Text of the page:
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Can A New Process Improve Record Pressing?

Injection moulding pressingMaking a vinyl record is a messy, time consuming business. It involves toxic chemical baths, huge mechanical presses, stampers that wear out easily, and maybe worst of all, the final product is made from a petroleum product. Record pressing has shown small improvements over the years, but for the most part, it’s still done the way it was 40+ years ago.

But that could change soon. A new injection moulding process invented by the Dutch company Symcon, promises not only to cut production costs, but to improve sound quality, and reduce the environment impact of conventional record pressing as well.

In a conventional record press, a PVC puck is heated with steam until it’s soft, then placed between the two stampers that press the puck for about 8 seconds. Another 16 seconds is then required for the record to cool off before the process can begin again.

In the new process, the plastic mixture is heated in advance, injected between the two stampers, then pressed for a few seconds and cooled for another 20 seconds to make sure the mixture reaches the outer edges of the stampers.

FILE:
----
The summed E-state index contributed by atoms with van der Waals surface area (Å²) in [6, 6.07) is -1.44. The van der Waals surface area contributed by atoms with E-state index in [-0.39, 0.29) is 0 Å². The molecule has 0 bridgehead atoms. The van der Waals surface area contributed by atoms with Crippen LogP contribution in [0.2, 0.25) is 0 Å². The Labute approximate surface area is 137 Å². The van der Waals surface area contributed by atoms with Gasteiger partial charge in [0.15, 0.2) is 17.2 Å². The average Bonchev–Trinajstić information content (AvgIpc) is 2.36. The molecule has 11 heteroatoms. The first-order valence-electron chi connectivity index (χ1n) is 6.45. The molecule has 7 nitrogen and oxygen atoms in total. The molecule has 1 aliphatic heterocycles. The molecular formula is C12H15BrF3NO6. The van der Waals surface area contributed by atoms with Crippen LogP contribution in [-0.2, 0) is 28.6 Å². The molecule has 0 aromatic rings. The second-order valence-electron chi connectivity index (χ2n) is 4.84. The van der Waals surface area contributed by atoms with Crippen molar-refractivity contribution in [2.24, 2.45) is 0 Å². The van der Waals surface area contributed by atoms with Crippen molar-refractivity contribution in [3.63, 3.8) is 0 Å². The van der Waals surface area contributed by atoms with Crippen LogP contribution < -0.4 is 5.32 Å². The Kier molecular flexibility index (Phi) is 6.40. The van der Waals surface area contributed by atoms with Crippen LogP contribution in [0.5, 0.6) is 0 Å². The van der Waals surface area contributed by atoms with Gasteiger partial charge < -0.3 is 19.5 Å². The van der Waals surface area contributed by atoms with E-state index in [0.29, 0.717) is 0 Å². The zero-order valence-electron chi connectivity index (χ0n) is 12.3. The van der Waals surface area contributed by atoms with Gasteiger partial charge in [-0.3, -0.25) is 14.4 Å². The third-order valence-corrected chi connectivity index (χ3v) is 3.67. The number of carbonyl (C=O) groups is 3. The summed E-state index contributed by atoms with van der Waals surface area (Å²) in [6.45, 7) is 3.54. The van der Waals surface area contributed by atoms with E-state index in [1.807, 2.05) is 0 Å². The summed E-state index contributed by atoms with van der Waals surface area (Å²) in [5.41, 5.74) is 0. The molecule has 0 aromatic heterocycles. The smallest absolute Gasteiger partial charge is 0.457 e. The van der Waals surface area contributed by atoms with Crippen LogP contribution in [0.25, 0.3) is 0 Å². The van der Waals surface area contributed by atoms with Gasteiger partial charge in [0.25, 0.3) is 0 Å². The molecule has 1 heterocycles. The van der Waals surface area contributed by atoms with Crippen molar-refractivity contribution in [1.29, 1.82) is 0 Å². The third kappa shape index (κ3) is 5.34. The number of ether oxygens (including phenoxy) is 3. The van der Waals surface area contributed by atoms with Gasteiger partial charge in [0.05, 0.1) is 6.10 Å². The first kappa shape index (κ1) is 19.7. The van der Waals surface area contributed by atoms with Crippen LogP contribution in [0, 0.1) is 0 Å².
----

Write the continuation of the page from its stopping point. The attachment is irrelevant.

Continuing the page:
There are several big advantages with injection moulding. First of all, the amount of energy used is cut by up to 65%. There’s no excess vinyl around the record that needs to be cut off, and the stampers last much longer before they degrade. Currently, a stamper only lasts for around 2,000 records before it must be replaced. Yet another happy byproduct is that the noise is reduced by up to 10dB over conventionally pressed records.

This seems like a slam dunk, but there are still a few challenges to overcome though. So far, injection moulded records are less durable, as they show signs of wear after 35 plays compared to 50 times for a vinyl record. The price is also about 25% higher, although that should come down over time. It also takes more time to actually press the record, which is a serious disadvantage.

So this new system holds a lot of promise, but it’s too early to tell whether it’s revolutionary or not. Here’s a video that explains more, as well as a bit of an interview with one of the engineers.

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